Echinacea is a type of herb that has been used to treat symptoms of the common cold and other changes in the immune system, including some as serious as cancer; however, the available research does not support the efficacy of this herb for any therapeutic application.
In this article we will analyze the uses, side effects, and therapeutic efficacy of echinacea according to studies conducted around this natural remedy.
What is Echinacea?
Plants of the genus Echinacea are native to North America. Since ancient times, they have been attributed various healing properties; thus, the Pawnee Indians used Echinacea for headaches and Lakotahs as a general pain reliever, while the Kiowa and Cheyenne tribes used it for colds and sore throats.
There are nine plant species classified in the genus Echinacea. The two most commonly used as food supplements are Echinacea purpurea and Echinacea angustifolia; Echinacea pallida, paradox, simulata, atrorubens, laevigata, sanguinia and tennesseensis are also found.
Oral consumption (mainly in the form of tea and juice) and the use of echinacea as a medicine is from the preparation of its roots and flowers, or extracts from other parts of your body. Sometimes the segments of the plant are left to dry, while in other cases fresh, finished extracts are used.
What is this for?
Echinacea is currently used to treat different types of physical ailments. The most common applications of these herbs include the treatment of colds, although various other properties have also been described. In this way Echinacea is consumed as a nutritional supplement or applied to the skin in topical format.
For example, some echinacea drugs are used to treat skin problems; It is common for this type of product to be applied to prevent infections in recent wounds, among other uses. There are even those who have gone so far as to claim that Echinacea can be used as remedy for very serious immune disorders, especially cancer.
This latter application is linked to the belief that Echinacea has stimulating effects on the immune system, making its activity more effective in fighting all types of infections, including those associated with colds and flu.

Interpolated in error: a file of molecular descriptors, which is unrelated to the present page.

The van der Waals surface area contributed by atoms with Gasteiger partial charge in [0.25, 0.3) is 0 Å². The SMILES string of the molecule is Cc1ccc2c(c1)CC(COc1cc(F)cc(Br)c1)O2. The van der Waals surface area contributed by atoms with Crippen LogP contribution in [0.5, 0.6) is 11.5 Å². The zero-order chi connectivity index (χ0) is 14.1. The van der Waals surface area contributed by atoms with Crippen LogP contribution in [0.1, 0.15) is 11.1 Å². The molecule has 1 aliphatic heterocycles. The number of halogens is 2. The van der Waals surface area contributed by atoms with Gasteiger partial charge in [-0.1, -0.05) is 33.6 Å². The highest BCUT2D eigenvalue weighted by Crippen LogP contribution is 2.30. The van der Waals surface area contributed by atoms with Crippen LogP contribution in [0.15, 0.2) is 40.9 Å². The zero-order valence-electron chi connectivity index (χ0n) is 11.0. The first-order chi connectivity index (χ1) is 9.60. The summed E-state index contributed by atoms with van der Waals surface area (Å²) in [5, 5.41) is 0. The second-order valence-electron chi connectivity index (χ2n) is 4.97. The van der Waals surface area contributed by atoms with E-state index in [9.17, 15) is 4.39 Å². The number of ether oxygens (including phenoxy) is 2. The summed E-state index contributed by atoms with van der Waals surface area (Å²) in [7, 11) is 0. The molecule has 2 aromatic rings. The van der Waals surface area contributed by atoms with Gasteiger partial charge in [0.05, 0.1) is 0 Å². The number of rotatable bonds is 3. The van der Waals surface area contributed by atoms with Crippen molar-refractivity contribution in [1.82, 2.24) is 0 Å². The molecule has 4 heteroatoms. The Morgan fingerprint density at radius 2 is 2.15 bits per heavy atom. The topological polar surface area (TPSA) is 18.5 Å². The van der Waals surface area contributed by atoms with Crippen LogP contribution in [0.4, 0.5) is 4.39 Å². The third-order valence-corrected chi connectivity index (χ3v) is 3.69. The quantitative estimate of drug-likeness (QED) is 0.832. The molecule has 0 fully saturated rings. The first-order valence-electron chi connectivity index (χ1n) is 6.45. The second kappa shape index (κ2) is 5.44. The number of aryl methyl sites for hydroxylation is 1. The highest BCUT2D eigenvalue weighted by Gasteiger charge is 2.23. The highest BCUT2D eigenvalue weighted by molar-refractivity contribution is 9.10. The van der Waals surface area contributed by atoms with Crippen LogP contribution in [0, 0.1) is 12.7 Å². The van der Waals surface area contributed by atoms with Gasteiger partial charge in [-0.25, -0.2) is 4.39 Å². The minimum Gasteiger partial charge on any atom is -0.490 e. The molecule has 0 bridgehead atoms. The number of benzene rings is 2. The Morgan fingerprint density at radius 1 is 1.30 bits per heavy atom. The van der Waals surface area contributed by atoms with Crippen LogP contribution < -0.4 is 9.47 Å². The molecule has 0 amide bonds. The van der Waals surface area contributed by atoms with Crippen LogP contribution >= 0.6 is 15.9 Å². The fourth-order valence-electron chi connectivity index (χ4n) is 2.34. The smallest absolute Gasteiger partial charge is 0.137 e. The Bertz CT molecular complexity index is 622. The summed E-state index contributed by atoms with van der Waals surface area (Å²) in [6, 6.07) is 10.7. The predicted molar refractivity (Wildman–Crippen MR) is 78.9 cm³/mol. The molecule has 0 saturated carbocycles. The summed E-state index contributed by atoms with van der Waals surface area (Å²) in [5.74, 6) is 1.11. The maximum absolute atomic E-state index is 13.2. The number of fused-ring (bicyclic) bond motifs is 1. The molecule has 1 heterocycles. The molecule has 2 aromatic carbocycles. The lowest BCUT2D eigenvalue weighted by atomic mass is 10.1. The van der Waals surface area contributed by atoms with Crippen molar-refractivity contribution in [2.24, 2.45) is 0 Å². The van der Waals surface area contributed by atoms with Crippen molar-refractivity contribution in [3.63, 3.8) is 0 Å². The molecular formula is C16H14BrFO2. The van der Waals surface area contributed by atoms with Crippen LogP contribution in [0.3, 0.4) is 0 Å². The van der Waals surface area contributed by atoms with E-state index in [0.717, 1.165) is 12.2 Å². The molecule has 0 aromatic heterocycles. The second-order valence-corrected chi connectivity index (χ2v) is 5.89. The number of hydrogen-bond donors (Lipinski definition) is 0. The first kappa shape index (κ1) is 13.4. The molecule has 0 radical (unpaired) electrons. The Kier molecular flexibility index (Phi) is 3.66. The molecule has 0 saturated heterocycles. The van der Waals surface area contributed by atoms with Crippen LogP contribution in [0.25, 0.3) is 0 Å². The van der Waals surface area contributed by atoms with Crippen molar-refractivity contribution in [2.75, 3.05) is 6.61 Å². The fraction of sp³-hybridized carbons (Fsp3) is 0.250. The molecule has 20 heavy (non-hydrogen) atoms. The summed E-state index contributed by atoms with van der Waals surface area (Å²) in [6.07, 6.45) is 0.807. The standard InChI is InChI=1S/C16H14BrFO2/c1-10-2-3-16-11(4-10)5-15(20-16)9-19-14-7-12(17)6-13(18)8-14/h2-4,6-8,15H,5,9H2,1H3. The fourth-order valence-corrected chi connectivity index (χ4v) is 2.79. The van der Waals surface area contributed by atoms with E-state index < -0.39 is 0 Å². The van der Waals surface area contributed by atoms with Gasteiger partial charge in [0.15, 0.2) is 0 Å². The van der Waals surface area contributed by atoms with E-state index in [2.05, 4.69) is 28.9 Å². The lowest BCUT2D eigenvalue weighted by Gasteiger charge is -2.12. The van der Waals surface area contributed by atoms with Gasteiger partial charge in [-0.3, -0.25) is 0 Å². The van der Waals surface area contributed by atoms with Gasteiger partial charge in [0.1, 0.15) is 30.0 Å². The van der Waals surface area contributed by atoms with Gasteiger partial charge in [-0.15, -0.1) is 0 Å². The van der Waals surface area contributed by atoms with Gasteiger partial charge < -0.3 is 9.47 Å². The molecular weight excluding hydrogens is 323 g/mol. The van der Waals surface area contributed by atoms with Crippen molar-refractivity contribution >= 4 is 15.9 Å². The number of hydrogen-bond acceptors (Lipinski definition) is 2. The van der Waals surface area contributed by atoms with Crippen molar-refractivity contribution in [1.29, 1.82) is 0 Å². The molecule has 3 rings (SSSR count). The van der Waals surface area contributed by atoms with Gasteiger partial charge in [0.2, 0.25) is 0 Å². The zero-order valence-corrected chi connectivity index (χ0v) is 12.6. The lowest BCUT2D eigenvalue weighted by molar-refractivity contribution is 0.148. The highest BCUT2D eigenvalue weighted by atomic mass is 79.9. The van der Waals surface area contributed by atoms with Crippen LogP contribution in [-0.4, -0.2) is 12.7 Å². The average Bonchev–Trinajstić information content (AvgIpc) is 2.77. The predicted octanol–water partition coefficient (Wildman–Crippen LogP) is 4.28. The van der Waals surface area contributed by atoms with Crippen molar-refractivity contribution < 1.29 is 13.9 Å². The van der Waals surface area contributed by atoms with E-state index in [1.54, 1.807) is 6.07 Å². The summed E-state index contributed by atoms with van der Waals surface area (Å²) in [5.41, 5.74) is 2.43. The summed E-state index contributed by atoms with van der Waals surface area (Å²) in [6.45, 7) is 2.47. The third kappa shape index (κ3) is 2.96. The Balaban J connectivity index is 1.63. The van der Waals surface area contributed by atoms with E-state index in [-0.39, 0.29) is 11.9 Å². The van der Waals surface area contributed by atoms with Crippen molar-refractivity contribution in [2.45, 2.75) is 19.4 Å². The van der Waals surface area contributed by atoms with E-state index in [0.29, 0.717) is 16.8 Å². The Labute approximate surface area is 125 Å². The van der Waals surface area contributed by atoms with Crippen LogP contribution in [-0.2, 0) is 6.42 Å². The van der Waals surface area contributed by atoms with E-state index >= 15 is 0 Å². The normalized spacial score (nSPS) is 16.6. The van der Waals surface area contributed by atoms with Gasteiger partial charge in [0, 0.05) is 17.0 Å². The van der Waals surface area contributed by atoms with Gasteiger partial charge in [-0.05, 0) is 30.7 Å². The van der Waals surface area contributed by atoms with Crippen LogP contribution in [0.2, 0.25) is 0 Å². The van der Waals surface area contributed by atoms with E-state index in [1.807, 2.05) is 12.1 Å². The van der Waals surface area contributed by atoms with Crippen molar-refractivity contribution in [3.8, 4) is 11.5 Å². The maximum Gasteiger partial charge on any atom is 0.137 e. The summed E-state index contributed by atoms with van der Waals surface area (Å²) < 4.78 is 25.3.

On the other hand, some species of echinacea are also used quite frequently for decorative purposes, especially in gardens. Echinacea is also planted for the purpose of rehabilitate damaged or impoverished natural areas, in particular grasslands; they are plants that reproduce quickly and with flowers very resistant to bad weather and seasons.
Does it really have any therapeutic effects?
Much of the research on the effectiveness of echinacea as a medicine has been conducted in relation to its most common application: the treatment of the common cold. However, we still need more scientific studies to be able to reliably assess the possible therapeutic effects of echinacea on other alterations.
The results of the available studies reliably indicate that echinacea it does not reduce the duration of cold symptoms once they have occurred. In this sense, the effectiveness of echinacea in the treatment of the common cold would be similar to that of a placebo.
It is not known at this time if this herb can be useful in preventing colds; some research suggests that this effect may have some degree, although it has not been definitively demonstrated. The possible active components and the action of echinacea bacteria on the human immune system are currently being analyzed.
On the other hand, the British foundation Cancer Research UK stated in a 2012 study that there is no evidence of the effectiveness of echinacea in treating cancer. The same goes for using this herb to minimize the side effects of chemotherapy and radiation therapy.
Side effects and adverse reactions
The effects of products containing echinacea can vary widely depending on different factors. Not only the species or part of the plant used is relevant, but also the other components that make up the product in question.
Research suggests that Echinacea is safe enough for most people in the short term, although the long term effects have not been studied. When side effects do occur, the most common affect the gastrointestinal system; for example, nausea, vomiting, and abdominal pain are relatively common.
In some cases, allergic reactions appear which can have a significant degree of severity. These types of physiological responses are more common in predisposed people who have other, different allergies.
It should be noted that in many cases, dietary supplements and echinacea cures or drugs have not been manufactured regularly, and it is also very common that they have not been tested on humans. before being marketed. So, caution should be exercised when using products containing echinacea.